Tiger Woods will not win the Honda Classic but, remarkably, he’s playing meaningful golf on a Sunday again

February 24, 2018

PALM BEACH GARDENS, Fla. — Tiger Woods is not going to win this Honda Classic, played about 20 miles down the road from his home in Hobe Sound. He shot a third-round 69 and it was solid. He shot an even-par 70 on Thursday and a 71 on Friday and through 54 holes there are 10 players ahead of him, with Luke List leading them all at seven under par. Woods is not making up seven shots in one day. That’s just not happening. Not at age 42, on a windswept course with firm greens and snarling rough.

But he’s playing meaningful golf on a Sunday, and if you care about this game, and the broad and great notion of second chances and comebacks and all the rest, you have to be interested in what he does. This is the man with 79 Tour wins, 14 of them majors, who has been dragged through the tabloids and posted on police blotters and has lived an ultra-examined life as one of the most famous and unknowable people in the world. Golf has never seen the likes of him before and will not again.

What Woods has done over his three rounds here is remarkable. He has shown—as an athlete in recovery in every sense of the word—that he is capable of being a top-50 player in the world again. He has shown that he can contend. And if he can contend, he can win. His play, and the way he turned things around from last week at Riviera, is proof that he is willing to do the work, to make the adjustments, to continue to try to figure out this maddening game. He’s his own halftime coach now, as he is going it alone, without a swing coach watching his every move. He’s never worked that way before but he knows how to use a computer. He knows how to look at old swings.

Work was always his starting point. His finishing point—the thing that made him Tiger Woods—is what his father used to tell him: “Let the legend grow.” Yes, it’s an odd and outrageous sentence, but it got right to the heart of Tiger’s greatness. There was the work, which Woods did and which Woods relished. But there was also the lavish and outrageous talent. So work, talent and a third element: the ability to summon that talent when it mattered most. That was his ultimate secret weapon. You might wish for him to write about that someday. It cannot be done. It’s beyond mere words.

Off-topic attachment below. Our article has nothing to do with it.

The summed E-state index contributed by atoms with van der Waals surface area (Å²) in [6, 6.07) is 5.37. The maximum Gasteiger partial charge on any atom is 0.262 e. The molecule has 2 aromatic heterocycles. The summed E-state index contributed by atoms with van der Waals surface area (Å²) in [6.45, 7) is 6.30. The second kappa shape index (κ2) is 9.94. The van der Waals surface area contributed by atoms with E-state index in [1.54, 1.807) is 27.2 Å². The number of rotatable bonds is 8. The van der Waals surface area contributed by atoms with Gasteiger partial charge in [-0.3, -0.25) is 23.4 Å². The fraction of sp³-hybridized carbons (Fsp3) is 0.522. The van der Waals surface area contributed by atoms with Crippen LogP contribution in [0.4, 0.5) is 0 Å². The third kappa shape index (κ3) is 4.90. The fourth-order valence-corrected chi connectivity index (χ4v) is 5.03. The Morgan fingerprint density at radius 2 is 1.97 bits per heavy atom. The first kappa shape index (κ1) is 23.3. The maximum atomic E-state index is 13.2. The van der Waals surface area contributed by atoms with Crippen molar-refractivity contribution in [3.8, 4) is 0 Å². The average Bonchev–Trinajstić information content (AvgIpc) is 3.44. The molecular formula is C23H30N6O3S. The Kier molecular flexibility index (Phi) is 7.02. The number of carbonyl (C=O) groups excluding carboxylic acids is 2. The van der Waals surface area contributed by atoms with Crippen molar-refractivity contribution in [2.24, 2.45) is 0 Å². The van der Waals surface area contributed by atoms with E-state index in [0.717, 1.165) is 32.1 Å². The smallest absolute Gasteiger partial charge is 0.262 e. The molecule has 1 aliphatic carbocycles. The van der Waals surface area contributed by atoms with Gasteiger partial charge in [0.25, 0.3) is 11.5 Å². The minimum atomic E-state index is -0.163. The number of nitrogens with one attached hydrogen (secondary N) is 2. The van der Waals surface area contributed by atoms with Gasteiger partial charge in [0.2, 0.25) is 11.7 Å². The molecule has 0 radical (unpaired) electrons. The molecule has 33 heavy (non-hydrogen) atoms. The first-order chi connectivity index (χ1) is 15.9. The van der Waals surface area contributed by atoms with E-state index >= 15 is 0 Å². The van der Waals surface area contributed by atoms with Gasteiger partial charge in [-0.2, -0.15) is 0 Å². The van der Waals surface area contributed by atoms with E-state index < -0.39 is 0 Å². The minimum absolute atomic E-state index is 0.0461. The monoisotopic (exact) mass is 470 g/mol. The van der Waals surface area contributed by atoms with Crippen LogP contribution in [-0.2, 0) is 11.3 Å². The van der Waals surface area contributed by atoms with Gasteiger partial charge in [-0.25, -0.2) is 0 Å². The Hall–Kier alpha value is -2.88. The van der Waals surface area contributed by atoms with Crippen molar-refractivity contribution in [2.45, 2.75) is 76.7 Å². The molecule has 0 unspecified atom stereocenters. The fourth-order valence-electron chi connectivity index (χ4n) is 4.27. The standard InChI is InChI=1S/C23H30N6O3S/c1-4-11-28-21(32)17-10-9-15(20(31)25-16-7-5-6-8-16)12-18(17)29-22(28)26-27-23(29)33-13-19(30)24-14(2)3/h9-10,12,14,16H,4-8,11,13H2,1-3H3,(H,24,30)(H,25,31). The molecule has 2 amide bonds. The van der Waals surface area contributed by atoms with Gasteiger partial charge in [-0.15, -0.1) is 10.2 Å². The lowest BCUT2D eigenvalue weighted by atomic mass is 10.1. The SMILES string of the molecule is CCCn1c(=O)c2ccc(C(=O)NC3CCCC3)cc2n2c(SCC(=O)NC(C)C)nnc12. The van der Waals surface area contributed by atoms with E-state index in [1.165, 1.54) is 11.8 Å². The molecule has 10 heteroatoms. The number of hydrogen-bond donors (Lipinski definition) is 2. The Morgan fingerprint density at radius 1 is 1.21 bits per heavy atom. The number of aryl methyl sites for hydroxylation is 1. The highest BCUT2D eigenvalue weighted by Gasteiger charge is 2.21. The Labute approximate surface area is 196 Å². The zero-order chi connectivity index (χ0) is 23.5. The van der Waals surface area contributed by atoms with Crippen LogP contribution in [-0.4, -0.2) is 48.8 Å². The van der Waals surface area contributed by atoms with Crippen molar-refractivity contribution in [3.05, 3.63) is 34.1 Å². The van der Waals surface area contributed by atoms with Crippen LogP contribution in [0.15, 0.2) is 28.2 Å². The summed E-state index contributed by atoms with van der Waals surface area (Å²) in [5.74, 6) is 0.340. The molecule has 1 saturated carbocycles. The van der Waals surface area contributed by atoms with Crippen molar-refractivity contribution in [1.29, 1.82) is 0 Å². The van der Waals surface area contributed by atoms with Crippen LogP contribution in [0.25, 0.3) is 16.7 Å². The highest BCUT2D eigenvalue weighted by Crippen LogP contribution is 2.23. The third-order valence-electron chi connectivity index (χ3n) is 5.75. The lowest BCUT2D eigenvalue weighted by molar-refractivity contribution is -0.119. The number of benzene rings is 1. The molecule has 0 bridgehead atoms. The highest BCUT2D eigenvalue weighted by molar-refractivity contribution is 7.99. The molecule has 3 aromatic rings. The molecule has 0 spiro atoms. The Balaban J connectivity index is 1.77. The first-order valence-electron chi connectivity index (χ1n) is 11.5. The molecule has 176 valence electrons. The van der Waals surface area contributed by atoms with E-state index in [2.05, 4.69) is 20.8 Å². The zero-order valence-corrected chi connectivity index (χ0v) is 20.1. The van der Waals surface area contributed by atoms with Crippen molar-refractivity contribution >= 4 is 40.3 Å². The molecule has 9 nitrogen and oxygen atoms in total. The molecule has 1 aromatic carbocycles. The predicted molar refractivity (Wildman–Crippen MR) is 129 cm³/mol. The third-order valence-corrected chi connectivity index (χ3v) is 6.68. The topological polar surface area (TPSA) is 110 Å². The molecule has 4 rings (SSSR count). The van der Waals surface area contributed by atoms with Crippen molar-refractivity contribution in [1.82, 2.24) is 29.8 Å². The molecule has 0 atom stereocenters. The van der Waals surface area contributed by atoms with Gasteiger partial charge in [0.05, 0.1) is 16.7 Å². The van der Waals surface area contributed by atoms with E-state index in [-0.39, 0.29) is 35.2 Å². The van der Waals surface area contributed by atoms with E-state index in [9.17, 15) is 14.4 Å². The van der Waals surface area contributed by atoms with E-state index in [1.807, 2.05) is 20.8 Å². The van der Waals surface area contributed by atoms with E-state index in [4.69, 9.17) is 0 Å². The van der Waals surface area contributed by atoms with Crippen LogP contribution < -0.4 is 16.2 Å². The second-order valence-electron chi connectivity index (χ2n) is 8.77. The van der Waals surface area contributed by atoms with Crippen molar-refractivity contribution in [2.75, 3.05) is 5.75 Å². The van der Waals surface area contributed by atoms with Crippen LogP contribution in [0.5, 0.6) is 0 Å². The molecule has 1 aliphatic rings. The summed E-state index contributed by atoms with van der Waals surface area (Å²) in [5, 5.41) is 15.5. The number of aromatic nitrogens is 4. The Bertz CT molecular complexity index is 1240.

Work is work. You can do it or not, and Tiger has always been willing to do it. Talent is talent, and it erodes over time, for everybody. As Woods has often said, “Father Time is undefeated.” But he’s still very, very good at golf. Is he as good as Justin Thomas and Tommy Fleetwood? No. But that doesn’t mean he can’t have his weeks. He’s playing the Honda. But you know he’s thinking about Augusta, where he’s won four times. Augusta is not as hard as this PGA National course. The summoning of talent, at just the right time, that’s why we’re watching.

You’re watching, right? Maybe you’re at home, screaming for Tiger’s putts to get in the hole, wishing that your screen could hear you. It can’t. Tiger can’t, not even if you’re here at the course. Yes, he can hear you, but he does not care. He has never cared. But he likes the feeling of beating everybody else. That’s been a drug for him all his life. Top-50 in the world will do nothing for him. But winning—getting No. 80, getting No. 15—that would. That would do something for him. What exactly that would be is hard to say, but he’s a golfer. He’s a golfer who plays to win. That’s been his life’s M.O. Nothing is changing now.

His Saturday playing partner was Jason Dufner, winner of the 2013 PGA Championship. Dufner is a lot like Woods, a golf nerd who could play every day. In fact, over the course of this winter, the two have been playing regularly together at the Medalist Golf Club. They have different methods but speak the same language. Golf is more science to them than art. Dufner knows what Woods knows, that the game is fickle, whether you’re very good at it, as Dufner once was, or great at it, as Tiger Woods was. Dufner is 40. Woods is 42. With the possible exception of Vijay Singh and Ben Hogan, you’d be hard-pressed to name elite golfers who were better in their early 40s than they were in their early 30s. Woods’s goal from here on out is not to let the legend grow. It’s to stem the tide of eroding skill. Bernhard Langer, Fred Couples, Jack Nicklaus, Tom Watson, Lee Trevino, Hale Irwin, among others, played world-class golf in their 40s and 50s. Tiger can do what they did, if his body cooperates. Tiger can do what they did and possibly more.

“I’ve been pretty patient with it,” Woods said late Saturday afternoon, talking about the nine rounds of Tour golf he has played in 2018 and the strides he has made. He has been, and it’s been neat to watch. Golf requires patience. That’s why so many people have no use for it. Tiger Woods is not among them.

Michael Bamberger may be reached at mbamberger0224@aol.com.